Saturday, July 01, 2006

>What the Fed Really Said

Thursday saw a powerful response by the markets in stocks, bonds, commodities, and currencies to the communiqué from the Fed after its recent two-day meetings. Clearly, some were interpreting the communiqué to mean that the Fed had finally come to an end of its interest-rate-hiking ways. The immediate spin was quite "dovish" in terms of future rate hikes and concern about inflation.

That has become a pattern in the last year. The Fed releases its minutes, the immediate spin is that we are ready for a "pause," and the market rallies. Then we start to listen to the speeches from Bernanke and various Fed governors and are shocked - shocked, I tell you - that nothing has really changed and they intend to keep on raising rates in a measured manner.

But is yesterday something different? Can we see a glimmer of hope that the Fed is ready to pause? Is that the way to interpret the mere three paragraphs of content? As a surprise to no one, I take a contrarian view, just as I did with the May release. So, this week we parse the Fed release, take a look at the yield curve, and glance over our shoulder at Japan. Maybe it will give us a clue as to whether this week was a sucker's rally or the beginning of a bull run.

What the Fed Really Said
There are typically five paragraphs in each statement. The first and last rarely change, except to announce the interest-rate change. The short middle three paragraphs provide the real substance. Let's take a look at the actual three paragraphs. The changes from the May statement are in bold.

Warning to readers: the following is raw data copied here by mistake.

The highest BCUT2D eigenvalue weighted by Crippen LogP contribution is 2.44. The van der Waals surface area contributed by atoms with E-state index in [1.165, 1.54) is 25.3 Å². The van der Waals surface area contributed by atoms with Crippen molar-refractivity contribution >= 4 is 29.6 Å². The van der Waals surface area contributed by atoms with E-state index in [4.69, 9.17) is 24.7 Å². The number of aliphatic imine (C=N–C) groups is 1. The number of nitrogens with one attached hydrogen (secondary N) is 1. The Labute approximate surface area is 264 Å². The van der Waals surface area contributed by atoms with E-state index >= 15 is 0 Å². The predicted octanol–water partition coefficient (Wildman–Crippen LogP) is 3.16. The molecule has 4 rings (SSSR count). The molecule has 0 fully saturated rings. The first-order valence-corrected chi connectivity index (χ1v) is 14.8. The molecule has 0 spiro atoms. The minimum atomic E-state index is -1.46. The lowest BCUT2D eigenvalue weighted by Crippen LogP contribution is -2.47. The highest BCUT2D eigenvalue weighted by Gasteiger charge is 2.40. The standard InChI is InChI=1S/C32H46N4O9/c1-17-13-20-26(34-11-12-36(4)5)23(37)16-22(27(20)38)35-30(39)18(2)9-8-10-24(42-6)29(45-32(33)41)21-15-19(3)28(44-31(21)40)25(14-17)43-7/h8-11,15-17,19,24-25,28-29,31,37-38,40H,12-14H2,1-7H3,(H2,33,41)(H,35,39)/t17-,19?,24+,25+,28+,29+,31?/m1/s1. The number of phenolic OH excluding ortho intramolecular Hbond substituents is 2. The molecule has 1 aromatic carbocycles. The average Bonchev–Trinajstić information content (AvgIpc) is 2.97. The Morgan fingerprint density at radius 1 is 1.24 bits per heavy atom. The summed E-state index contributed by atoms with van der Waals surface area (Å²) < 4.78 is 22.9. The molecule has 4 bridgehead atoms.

"Recent indicators suggest that economic growth is moderating from its quite strong pace earlier this year, partly reflecting a gradual cooling of the housing market and the lagged effects of increases in interest rates and energy prices.

"Readings on core inflation have been elevated in recent months. Ongoing productivity gains have held down the rise in unit labor costs, and inflation expectations remain contained. However, the high levels of resource utilization and of the prices of energy and other commodities have the potential to sustain inflation pressures.

"Although the moderation in the growth of aggregate demand should help to limit inflation pressures over time, the Committee judges that some inflation risks remain. The extent and timing of any additional firming that may be needed to address these risks will depend on the evolution of the outlook for both inflation and economic growth, as implied by incoming information. In any event, the Committee will respond to changes in economic prospects as needed to support the attainment of its objectives."

In January the Fed removed the word "measured" from the statement and everyone interpreted that as dovish. We have since had four rate increases. In March, the initial response was that a pause was imminent, as again the markets read what they wanted to read into the statement. Last May, we again saw veteran Fed watchers seeing a statement which led them to think the Fed would pause.

(For clarification, "dovish" means that one believes inflation is not going to be a problem and therefore rates will not have to rise, and hawkish describes the view that inflation is a potential problem and rates will need to rise.)

At the beginning of the rate-increase cycle, the clear historical pattern for the Fed is to raise rates higher and longer than anyone then thinks. And it looks like this time is no exception.

Where does the dovish interpretation come from? The first sentence of the second paragraph, where they acknowledge that economic growth is moderating. After that, the statement reads rather hawkish to me.

The inclusion of the new sentence is key for me: "However, the high levels of resource utilization and of the prices of energy and other commodities have the potential to sustain inflation pressures."

Let's emphasize the word "sustain." They are clearly acknowledging what we have heard in speech after speech from Fed governors: inflation is now at an uncomfortable level. "Elevated" is the term they use in the statement. And yes, over time a slowing economy may indeed moderate those inflation pressures, as they point out, but over time is probably not going to happen in the next 15 days.